Source: Economic Doctrines of Islam by Afzal-ur-Rahman, p. 140-141

Modern commercial/conventional insurance is prohibited because it consists of four unlawful elements:

Interest (Riba)

Riba is present in the commercial insurance business in all stages of its business, from the calculation of the premium to the compensation to the sufferer of a calamity. The entire funds of the insurance company are invested in fixed-earning (i.e., interest) investments and all the benefits paid to the insurees who have suffered a peril contain an element of riba. There is no denying the act that most, if not all, of the earnings, of the insurance company come from interest. On average, insurance companies invest over two-thirds of their funds in fixed-interest stock and about 11 percent in property, most of which bring interest.

Gambling (Qimar)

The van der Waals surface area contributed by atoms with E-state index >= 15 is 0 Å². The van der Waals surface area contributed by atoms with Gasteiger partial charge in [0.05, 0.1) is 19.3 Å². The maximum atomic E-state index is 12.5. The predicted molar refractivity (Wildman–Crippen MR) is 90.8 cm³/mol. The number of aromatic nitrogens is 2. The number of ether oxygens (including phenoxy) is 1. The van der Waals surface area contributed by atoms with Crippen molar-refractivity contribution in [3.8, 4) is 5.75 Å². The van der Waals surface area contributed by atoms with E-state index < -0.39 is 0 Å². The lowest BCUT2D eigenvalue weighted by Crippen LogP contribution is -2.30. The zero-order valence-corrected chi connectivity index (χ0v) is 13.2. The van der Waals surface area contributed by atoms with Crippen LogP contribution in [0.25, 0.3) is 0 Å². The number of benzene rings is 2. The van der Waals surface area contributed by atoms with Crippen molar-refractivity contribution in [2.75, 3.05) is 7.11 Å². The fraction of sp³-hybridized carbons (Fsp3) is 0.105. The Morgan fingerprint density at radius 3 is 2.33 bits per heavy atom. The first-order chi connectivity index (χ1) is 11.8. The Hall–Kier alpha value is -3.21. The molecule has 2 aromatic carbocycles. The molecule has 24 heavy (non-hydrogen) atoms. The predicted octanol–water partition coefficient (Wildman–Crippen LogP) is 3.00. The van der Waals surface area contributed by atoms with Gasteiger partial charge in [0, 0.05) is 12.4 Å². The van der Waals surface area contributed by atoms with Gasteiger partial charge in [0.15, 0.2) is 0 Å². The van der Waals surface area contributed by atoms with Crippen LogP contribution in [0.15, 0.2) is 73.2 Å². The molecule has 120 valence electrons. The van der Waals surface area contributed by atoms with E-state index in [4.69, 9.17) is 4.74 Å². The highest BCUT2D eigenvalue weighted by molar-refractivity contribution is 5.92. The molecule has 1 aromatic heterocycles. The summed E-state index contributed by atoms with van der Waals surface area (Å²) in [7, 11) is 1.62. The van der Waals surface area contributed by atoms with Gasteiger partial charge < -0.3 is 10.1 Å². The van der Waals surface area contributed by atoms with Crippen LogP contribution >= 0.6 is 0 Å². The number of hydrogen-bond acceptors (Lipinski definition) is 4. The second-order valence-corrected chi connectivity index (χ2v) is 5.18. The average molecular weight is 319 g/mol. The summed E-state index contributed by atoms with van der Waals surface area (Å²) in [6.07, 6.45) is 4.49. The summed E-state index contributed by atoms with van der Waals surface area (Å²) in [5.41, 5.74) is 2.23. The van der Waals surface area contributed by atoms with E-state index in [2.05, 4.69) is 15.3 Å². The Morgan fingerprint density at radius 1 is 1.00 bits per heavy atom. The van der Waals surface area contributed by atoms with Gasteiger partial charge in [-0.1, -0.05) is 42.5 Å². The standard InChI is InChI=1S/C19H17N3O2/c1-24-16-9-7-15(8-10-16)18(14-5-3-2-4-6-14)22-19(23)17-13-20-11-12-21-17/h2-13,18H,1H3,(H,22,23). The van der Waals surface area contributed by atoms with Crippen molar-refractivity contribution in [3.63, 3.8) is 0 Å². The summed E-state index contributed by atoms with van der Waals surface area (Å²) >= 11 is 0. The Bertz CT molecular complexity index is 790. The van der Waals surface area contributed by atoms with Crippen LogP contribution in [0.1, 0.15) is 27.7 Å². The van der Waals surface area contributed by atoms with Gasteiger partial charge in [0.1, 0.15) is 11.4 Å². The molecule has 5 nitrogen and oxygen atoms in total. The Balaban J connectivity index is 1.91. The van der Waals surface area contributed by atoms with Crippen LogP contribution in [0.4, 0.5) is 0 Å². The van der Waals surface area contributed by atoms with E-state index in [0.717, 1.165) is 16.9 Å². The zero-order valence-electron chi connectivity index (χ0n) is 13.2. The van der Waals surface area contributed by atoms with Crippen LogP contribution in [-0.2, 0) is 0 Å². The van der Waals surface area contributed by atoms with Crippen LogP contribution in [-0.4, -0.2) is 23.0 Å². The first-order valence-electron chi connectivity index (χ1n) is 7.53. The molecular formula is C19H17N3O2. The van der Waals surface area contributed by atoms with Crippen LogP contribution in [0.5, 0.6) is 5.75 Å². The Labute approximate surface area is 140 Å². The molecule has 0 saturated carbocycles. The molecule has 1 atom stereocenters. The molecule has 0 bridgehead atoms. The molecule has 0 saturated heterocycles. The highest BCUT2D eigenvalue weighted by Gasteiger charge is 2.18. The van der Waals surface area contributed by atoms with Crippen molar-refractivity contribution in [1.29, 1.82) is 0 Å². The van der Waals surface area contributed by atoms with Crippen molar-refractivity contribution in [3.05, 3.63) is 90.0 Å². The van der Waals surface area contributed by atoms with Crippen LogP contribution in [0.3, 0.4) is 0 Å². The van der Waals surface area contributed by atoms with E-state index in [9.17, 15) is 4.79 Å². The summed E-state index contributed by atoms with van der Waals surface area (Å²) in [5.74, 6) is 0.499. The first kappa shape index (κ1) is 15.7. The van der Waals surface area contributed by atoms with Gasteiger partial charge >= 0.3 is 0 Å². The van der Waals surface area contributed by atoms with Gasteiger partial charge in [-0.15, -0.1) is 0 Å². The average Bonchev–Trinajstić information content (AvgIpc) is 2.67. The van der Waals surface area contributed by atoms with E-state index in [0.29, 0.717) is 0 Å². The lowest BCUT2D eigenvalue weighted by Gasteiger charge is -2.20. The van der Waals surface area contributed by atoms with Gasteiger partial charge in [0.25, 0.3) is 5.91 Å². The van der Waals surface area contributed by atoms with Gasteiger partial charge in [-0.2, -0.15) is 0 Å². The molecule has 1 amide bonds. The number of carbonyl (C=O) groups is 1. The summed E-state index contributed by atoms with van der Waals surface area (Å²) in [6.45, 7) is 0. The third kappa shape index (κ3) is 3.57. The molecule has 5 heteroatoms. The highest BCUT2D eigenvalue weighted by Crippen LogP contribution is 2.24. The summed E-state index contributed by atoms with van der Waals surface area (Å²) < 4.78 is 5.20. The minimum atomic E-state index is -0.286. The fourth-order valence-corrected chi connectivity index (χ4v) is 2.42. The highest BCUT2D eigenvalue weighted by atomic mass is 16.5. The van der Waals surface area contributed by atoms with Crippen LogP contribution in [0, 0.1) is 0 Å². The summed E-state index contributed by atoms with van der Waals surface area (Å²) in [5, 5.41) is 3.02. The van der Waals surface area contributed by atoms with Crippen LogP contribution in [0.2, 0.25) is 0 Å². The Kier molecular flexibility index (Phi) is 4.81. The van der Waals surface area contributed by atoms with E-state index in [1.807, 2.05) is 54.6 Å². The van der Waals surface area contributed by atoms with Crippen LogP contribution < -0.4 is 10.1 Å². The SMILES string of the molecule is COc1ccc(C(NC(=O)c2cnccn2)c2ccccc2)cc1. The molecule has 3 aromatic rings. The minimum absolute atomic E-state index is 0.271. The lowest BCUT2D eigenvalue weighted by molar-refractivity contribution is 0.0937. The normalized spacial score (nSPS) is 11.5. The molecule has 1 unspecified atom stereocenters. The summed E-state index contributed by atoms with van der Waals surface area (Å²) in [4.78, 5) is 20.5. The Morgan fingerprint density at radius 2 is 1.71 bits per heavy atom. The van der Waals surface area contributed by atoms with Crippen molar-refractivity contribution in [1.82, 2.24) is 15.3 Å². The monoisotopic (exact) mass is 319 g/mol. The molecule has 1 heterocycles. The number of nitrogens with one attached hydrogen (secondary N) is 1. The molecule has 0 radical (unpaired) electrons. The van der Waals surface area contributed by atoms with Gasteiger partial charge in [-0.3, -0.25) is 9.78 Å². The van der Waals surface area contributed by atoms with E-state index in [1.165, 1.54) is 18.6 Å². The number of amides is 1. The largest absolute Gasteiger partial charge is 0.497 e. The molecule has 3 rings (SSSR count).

The entire basis of the insurance contract is on the happening of an uncertain event which may happen or may not happen at all. It is exactly like betting or lottery. The nature of premium money in commercial insurance is exactly like the stake money in gambling or betting. Likewise, the amount of compensation is as illusive as premium money. In spite of great progress in the science of statistics and the theory of numbers, the element of probability (i.e. gambling) cannot be eliminated from commercial insurance. Calculations in gambling are based almost on the same principle as in commercial insurance in order to ensure profits for the house (or bank). And insurance company, like the house in gambling, is rarely the loser.